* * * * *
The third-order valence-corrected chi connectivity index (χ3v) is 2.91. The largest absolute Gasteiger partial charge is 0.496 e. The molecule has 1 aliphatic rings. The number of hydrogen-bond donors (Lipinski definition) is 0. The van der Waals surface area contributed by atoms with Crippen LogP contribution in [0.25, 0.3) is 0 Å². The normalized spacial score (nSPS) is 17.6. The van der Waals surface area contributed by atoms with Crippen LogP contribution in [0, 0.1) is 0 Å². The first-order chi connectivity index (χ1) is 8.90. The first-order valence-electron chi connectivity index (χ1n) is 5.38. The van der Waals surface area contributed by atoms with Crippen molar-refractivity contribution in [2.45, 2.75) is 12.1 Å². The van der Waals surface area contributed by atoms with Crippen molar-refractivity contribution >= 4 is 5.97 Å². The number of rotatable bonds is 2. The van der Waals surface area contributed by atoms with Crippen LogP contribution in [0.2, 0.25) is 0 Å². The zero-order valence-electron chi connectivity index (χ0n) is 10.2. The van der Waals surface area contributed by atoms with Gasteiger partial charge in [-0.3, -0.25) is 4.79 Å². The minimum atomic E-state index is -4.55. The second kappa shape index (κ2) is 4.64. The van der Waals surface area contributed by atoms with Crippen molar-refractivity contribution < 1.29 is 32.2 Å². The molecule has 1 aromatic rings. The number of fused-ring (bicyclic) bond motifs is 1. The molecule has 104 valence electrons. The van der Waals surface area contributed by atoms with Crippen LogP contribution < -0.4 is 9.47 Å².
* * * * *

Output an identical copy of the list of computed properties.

The third-order valence-corrected chi connectivity index (χ3v) is 2.91. The largest absolute Gasteiger partial charge is 0.496 e. The molecule has 1 aliphatic rings. The number of hydrogen-bond donors (Lipinski definition) is 0. The van der Waals surface area contributed by atoms with Crippen LogP contribution in [0.25, 0.3) is 0 Å². The normalized spacial score (nSPS) is 17.6. The van der Waals surface area contributed by atoms with Crippen LogP contribution in [0, 0.1) is 0 Å². The first-order chi connectivity index (χ1) is 8.90. The first-order valence-electron chi connectivity index (χ1n) is 5.38. The van der Waals surface area contributed by atoms with Crippen molar-refractivity contribution in [2.45, 2.75) is 12.1 Å². The van der Waals surface area contributed by atoms with Crippen molar-refractivity contribution >= 4 is 5.97 Å². The number of rotatable bonds is 2. The van der Waals surface area contributed by atoms with Crippen LogP contribution in [0.2, 0.25) is 0 Å². The zero-order valence-electron chi connectivity index (χ0n) is 10.2. The van der Waals surface area contributed by atoms with Gasteiger partial charge in [-0.3, -0.25) is 4.79 Å². The minimum atomic E-state index is -4.55. The second kappa shape index (κ2) is 4.64. The van der Waals surface area contributed by atoms with Crippen molar-refractivity contribution < 1.29 is 32.2 Å². The molecule has 1 aromatic rings. The number of fused-ring (bicyclic) bond motifs is 1. The molecule has 104 valence electrons. The van der Waals surface area contributed by atoms with Crippen LogP contribution < -0.4 is 9.47 Å².